Using Fiction to Predict the Future of Technology

My last post covered an array of technological predictions from decades gone by that did, in fact, come to fruition. So I got to thinking: if the stories, magazines and minds of the past were predicting organ transplantation, smartphones, and tablets in present day – what are we predicting now, through cinema and storytelling – that could very well be a part of our future? I looked into a favourite TV show, book and movie to see if any of their spooky, futuristic, don’t-worry-it’s-only-science-fiction technology shows any signs of coming true.

Genetic Engineering

As depicted in TV series, Dark Angel (2000)

At the turn of the century, the great James Cameron was working with Jessica Alba (Fantastic Four), Jensen Ackles (Supernatural) and Michael Weatherly (NCIS) to portray a 2019 future where genetic engineering is covertly used to breed a species of super-soldiers designed to replace human armies in combat. “Instead of sending a thousand soldiers into battle and losing a hundred, I could send ten perfect soldiers and lose none”.

The TV Series Dark Angel explored the use of mixed DNA strands (or DNA ‘cocktails’) to create multiple ‘versions’ of a person (soldier), engineered using animal traits to be “stronger, faster and designed with high of mind”. The show was set in 2019, but the main characters were born in 2000, suggesting genetic engineering was well underway at the time of airing.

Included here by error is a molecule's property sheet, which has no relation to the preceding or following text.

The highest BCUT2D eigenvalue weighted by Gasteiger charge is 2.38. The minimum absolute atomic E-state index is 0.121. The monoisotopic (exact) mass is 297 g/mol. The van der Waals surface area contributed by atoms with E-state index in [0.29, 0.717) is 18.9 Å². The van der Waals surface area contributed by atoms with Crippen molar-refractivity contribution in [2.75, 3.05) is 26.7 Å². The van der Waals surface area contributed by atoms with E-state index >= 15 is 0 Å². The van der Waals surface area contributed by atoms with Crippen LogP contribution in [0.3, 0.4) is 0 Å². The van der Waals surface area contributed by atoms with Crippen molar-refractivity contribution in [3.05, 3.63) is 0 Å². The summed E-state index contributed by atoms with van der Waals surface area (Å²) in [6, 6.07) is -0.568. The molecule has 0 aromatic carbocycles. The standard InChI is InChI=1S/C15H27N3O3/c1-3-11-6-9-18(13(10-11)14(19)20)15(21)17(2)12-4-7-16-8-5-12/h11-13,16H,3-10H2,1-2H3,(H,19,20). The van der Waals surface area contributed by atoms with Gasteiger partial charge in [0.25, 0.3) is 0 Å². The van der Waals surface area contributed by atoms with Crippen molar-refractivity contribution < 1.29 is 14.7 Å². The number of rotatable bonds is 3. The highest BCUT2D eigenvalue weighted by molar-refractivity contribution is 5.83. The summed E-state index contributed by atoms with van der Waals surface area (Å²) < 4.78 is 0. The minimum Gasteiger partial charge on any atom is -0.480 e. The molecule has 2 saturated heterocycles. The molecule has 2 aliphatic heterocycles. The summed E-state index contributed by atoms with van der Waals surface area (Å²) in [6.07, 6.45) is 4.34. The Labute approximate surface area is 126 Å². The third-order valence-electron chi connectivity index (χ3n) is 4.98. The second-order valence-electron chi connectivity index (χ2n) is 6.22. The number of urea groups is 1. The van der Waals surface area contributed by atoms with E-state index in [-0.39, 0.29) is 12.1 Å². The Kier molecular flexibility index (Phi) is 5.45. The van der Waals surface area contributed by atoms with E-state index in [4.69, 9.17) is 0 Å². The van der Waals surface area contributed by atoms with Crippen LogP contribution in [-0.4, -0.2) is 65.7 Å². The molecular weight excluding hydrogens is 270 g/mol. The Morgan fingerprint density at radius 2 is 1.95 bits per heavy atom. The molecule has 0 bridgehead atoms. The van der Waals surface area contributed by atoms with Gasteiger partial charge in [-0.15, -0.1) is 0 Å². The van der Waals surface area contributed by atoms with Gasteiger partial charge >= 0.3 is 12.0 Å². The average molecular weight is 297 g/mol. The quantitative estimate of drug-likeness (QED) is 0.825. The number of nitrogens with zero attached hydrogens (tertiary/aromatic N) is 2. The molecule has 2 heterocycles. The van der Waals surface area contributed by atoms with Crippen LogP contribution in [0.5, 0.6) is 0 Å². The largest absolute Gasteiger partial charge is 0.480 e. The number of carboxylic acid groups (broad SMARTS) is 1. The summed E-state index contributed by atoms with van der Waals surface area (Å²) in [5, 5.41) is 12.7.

The series depicted humans with enhanced, animal-like traits to varying degrees, humans with physical or mental abilities such as telecoersion, even humans taking cues from mythology, such as mermaids. All were designed to be useful in warfare. Early prototypes showed failure of the technology, described as ‘anomalies’, kept by the facility for ongoing studies.

The moral dilemmas are copious, with the genetically modified children taken at birth and raised in a prison-like training facility known as Manticore until sufficiently brainwashed and skilled to be deployed on missions outside the facility.

Any signs of this happening now?

Heaps. Genetic engineering is already well underway, with mixed animal meddling resulting in a variety of animals that glow like jellyfish. Sheep have been cloned, human body parts have been 3D printed, and with the recent ‘cure’ of paralysis using olfactory ensheathing cells, I am starting to genuinely believe anything is possible. The series makes a point of the biotech/military facility was kept incredibly secret by the US government, so who knows – this could already be in existence.

Force Fields

As depicted in the movie, The Hunger Games: Catching Fire (2013)

The second book in the Hunger Games trilogy, Catching Fire (2009) explored the concept of electromagnetic force fields that contain Katniss (Jennifer Lawrence) inside the Hunger Games arena. The 2013 movie adaptation showed the force field as a visible manipulation of light, protecting the game makers from the tributes whilst assessing their skill level. When Peeta (Josh Hutcherson) touches another force field on the outskirts of the game arena, the force throws him back and stops his heart. The characters eventually break through the force field using the energy of a harnessed lightning strike.